Skip to content Skip to sidebar Skip to footer

Widget Atas Posting

Surface Tension

You must have noticed that, oil and water do not mix; water wets you and me but not ducks; mercury does not wet glass but water sticks to it, oil rises up a cotton wick, inspite of gravity, Sap and water rise up to the top of the leaves of the tree, hair of a paint brush do not cling together when dry and even when dipped in water but form a fine tip when taken out of it. All these and many more such experiences are related with the free surfaces of liquids. As liquids have no definite shape but have a definite volume, they acquire a free surface when poured in a container. These surfaces possess some additional energy. This phenomenon is known as surface tension and it is concerned with only liquid as gases do not have free surfaces. Let us now understand this phenomena.

Surface Energy

A liquid stays together because of attraction between molecules. Consider a molecule well inside a liquid. The intermolecular distances are such that it is attracted to all the surrounding molecules [Fig. 1(a)]. This attraction results in a negative potential energy for the molecule, which depends on the number and distribution of molecules around the chosen one. But the average potential energy of all the molecules is the same. This is supported by the fact that to take a collection of such molecules (the liquid) and to disperse them far away from each other in order to evaporate or vaporise, the heat of evaporation required is quite large. For water it is of the order of 40 kJ/mol.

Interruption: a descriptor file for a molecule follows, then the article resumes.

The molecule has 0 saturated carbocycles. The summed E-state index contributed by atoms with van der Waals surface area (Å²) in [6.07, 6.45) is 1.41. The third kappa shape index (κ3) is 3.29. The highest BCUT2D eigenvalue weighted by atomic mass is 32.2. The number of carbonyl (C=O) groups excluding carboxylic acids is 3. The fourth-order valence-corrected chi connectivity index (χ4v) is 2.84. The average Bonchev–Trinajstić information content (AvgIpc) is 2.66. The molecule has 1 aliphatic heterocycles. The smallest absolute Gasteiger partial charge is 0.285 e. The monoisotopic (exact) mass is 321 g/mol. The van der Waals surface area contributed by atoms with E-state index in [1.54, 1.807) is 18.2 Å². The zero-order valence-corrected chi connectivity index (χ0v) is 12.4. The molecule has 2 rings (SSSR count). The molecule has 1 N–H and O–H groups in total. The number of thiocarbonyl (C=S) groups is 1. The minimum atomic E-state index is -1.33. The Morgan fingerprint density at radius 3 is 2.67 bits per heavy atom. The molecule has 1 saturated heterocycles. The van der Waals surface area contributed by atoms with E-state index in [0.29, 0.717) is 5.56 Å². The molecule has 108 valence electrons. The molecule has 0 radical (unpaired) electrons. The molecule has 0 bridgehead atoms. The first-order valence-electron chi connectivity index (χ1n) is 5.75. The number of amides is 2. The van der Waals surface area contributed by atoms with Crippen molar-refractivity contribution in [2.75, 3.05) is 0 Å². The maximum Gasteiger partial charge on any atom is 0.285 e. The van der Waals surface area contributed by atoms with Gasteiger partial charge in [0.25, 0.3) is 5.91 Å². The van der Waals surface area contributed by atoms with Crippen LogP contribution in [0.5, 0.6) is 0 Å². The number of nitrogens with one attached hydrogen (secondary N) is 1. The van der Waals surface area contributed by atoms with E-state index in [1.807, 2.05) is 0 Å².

Let us consider a molecule near the surface Fig. 1(b). Only lower half side of it is surrounded by liquid molecules. There is some negative potential energy due to these, but obviously it is less than that of a molecule in bulk, i.e., the one fully inside. Approximately it is half of the latter. Thus, molecules on a liquid surface have some extra energy in comparison to molecules in the interior. A liquid, thus, tends to have the least surface area which external conditions permit. Increasing surface area requires energy. Most surface phenomenon can be understood in terms of this fact. What is the energy required for having a molecule at the surface? As mentioned above, roughly it is half the energy required to remove it entirely from the liquid i.e., half the heat of evaporation.

Fig.1 Schematic picture of molecules in a liquid, at the surface and balance of forces. (a) Molecule inside a liquid. Forces on a molecule due to others are shown. Direction of arrows indicates attraction of repulsion. (b) Same, for a molecule at a surface. (c) Balance of attractive (AI and repulsive (R) forces.

Finally, what is a surface? Since a liquid consists of molecules moving about, there cannot be a perfectly sharp surface. The density of the liquid molecules drops rapidly to zero around z = 0 as we move along the direction indicated Fig 1 (c) in a distance of the order of a few molecular sizes.

Post a Comment for "Surface Tension"